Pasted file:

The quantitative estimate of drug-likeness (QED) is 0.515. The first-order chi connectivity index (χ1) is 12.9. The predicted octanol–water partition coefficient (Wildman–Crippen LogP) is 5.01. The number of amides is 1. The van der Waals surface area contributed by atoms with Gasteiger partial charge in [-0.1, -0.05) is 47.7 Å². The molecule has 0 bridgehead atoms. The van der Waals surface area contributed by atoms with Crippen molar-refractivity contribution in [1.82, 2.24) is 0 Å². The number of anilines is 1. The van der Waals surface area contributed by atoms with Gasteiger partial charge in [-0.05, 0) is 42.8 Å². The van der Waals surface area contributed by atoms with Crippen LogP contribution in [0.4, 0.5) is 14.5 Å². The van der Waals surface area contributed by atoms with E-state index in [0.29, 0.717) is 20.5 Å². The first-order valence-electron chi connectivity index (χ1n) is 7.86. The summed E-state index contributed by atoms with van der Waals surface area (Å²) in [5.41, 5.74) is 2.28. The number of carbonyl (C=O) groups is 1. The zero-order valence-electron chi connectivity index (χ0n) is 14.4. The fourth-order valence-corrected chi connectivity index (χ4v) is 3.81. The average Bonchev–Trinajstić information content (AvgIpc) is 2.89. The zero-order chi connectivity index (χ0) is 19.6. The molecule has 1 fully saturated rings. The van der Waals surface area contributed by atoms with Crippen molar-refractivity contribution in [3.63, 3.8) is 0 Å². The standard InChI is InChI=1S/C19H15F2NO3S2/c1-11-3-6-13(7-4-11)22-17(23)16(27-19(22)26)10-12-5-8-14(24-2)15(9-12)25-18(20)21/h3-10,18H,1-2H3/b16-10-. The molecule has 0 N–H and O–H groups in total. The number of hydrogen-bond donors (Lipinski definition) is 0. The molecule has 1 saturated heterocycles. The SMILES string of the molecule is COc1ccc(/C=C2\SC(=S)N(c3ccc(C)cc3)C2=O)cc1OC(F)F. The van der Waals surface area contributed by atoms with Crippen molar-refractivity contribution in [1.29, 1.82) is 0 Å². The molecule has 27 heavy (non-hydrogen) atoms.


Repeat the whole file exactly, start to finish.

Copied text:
The quantitative estimate of drug-likeness (QED) is 0.515. The first-order chi connectivity index (χ1) is 12.9. The predicted octanol–water partition coefficient (Wildman–Crippen LogP) is 5.01. The number of amides is 1. The van der Waals surface area contributed by atoms with Gasteiger partial charge in [-0.1, -0.05) is 47.7 Å². The molecule has 0 bridgehead atoms. The van der Waals surface area contributed by atoms with Crippen molar-refractivity contribution in [1.82, 2.24) is 0 Å². The number of anilines is 1. The van der Waals surface area contributed by atoms with Gasteiger partial charge in [-0.05, 0) is 42.8 Å². The van der Waals surface area contributed by atoms with Crippen LogP contribution in [0.4, 0.5) is 14.5 Å². The van der Waals surface area contributed by atoms with E-state index in [0.29, 0.717) is 20.5 Å². The first-order valence-electron chi connectivity index (χ1n) is 7.86. The summed E-state index contributed by atoms with van der Waals surface area (Å²) in [5.41, 5.74) is 2.28. The number of carbonyl (C=O) groups is 1. The zero-order valence-electron chi connectivity index (χ0n) is 14.4. The fourth-order valence-corrected chi connectivity index (χ4v) is 3.81. The average Bonchev–Trinajstić information content (AvgIpc) is 2.89. The zero-order chi connectivity index (χ0) is 19.6. The molecule has 1 fully saturated rings. The van der Waals surface area contributed by atoms with Crippen molar-refractivity contribution in [3.63, 3.8) is 0 Å². The standard InChI is InChI=1S/C19H15F2NO3S2/c1-11-3-6-13(7-4-11)22-17(23)16(27-19(22)26)10-12-5-8-14(24-2)15(9-12)25-18(20)21/h3-10,18H,1-2H3/b16-10-. The molecule has 0 N–H and O–H groups in total. The number of hydrogen-bond donors (Lipinski definition) is 0. The molecule has 1 saturated heterocycles. The SMILES string of the molecule is COc1ccc(/C=C2\SC(=S)N(c3ccc(C)cc3)C2=O)cc1OC(F)F. The van der Waals surface area contributed by atoms with Crippen molar-refractivity contribution in [1.29, 1.82) is 0 Å². The molecule has 27 heavy (non-hydrogen) atoms.